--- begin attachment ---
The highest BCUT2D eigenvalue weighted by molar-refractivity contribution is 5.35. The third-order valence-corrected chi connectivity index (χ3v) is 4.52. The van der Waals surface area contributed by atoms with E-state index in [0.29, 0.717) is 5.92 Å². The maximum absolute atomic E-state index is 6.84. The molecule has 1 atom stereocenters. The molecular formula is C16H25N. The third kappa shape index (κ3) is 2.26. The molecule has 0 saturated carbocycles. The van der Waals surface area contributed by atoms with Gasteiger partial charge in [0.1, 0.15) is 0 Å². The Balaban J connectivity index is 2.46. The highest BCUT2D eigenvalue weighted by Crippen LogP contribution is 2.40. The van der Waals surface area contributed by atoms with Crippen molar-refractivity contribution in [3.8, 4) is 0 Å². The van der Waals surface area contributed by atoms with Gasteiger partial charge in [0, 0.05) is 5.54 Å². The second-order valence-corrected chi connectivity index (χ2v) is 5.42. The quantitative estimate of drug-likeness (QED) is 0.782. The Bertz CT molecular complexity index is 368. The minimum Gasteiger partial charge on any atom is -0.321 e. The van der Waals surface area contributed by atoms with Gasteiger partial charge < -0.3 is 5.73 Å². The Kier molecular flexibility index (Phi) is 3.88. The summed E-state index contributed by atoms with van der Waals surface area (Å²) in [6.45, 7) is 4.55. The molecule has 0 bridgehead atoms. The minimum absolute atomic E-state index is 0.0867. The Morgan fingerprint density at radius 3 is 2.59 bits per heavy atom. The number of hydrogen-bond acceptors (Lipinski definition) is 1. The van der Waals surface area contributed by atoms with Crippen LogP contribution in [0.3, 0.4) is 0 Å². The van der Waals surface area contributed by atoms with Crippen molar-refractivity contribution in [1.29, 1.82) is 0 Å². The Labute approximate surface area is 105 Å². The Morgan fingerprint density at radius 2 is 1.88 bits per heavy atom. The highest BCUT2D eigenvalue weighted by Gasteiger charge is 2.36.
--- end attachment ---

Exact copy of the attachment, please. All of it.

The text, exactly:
The highest BCUT2D eigenvalue weighted by molar-refractivity contribution is 5.35. The third-order valence-corrected chi connectivity index (χ3v) is 4.52. The van der Waals surface area contributed by atoms with E-state index in [0.29, 0.717) is 5.92 Å². The maximum absolute atomic E-state index is 6.84. The molecule has 1 atom stereocenters. The molecular formula is C16H25N. The third kappa shape index (κ3) is 2.26. The molecule has 0 saturated carbocycles. The van der Waals surface area contributed by atoms with Gasteiger partial charge in [0.1, 0.15) is 0 Å². The Balaban J connectivity index is 2.46. The highest BCUT2D eigenvalue weighted by Crippen LogP contribution is 2.40. The van der Waals surface area contributed by atoms with Crippen molar-refractivity contribution in [3.8, 4) is 0 Å². The van der Waals surface area contributed by atoms with Gasteiger partial charge in [0, 0.05) is 5.54 Å². The second-order valence-corrected chi connectivity index (χ2v) is 5.42. The quantitative estimate of drug-likeness (QED) is 0.782. The Bertz CT molecular complexity index is 368. The minimum Gasteiger partial charge on any atom is -0.321 e. The van der Waals surface area contributed by atoms with Gasteiger partial charge < -0.3 is 5.73 Å². The Kier molecular flexibility index (Phi) is 3.88. The summed E-state index contributed by atoms with van der Waals surface area (Å²) in [6.45, 7) is 4.55. The molecule has 0 bridgehead atoms. The minimum absolute atomic E-state index is 0.0867. The Morgan fingerprint density at radius 3 is 2.59 bits per heavy atom. The number of hydrogen-bond acceptors (Lipinski definition) is 1. The van der Waals surface area contributed by atoms with Crippen LogP contribution in [0.3, 0.4) is 0 Å². The van der Waals surface area contributed by atoms with Crippen molar-refractivity contribution in [1.29, 1.82) is 0 Å². The Labute approximate surface area is 105 Å². The Morgan fingerprint density at radius 2 is 1.88 bits per heavy atom. The highest BCUT2D eigenvalue weighted by Gasteiger charge is 2.36.